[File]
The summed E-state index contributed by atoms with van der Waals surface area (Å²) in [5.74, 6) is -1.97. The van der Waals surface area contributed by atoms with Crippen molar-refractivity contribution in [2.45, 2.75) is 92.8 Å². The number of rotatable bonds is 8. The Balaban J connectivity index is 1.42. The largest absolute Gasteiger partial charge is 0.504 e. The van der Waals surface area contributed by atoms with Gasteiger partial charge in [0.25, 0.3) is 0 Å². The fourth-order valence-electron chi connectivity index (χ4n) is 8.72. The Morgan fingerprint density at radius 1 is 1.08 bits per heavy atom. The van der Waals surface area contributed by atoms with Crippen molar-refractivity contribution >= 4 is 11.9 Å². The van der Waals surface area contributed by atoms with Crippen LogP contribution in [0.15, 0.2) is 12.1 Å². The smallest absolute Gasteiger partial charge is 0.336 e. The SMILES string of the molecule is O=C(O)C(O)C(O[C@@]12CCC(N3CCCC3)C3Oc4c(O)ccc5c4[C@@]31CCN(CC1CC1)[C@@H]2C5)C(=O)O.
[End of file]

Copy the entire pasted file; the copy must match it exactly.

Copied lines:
The summed E-state index contributed by atoms with van der Waals surface area (Å²) in [5.74, 6) is -1.97. The van der Waals surface area contributed by atoms with Crippen molar-refractivity contribution in [2.45, 2.75) is 92.8 Å². The number of rotatable bonds is 8. The Balaban J connectivity index is 1.42. The largest absolute Gasteiger partial charge is 0.504 e. The van der Waals surface area contributed by atoms with Gasteiger partial charge in [0.25, 0.3) is 0 Å². The fourth-order valence-electron chi connectivity index (χ4n) is 8.72. The Morgan fingerprint density at radius 1 is 1.08 bits per heavy atom. The van der Waals surface area contributed by atoms with Crippen molar-refractivity contribution >= 4 is 11.9 Å². The van der Waals surface area contributed by atoms with Crippen LogP contribution in [0.15, 0.2) is 12.1 Å². The smallest absolute Gasteiger partial charge is 0.336 e. The SMILES string of the molecule is O=C(O)C(O)C(O[C@@]12CCC(N3CCCC3)C3Oc4c(O)ccc5c4[C@@]31CCN(CC1CC1)[C@@H]2C5)C(=O)O.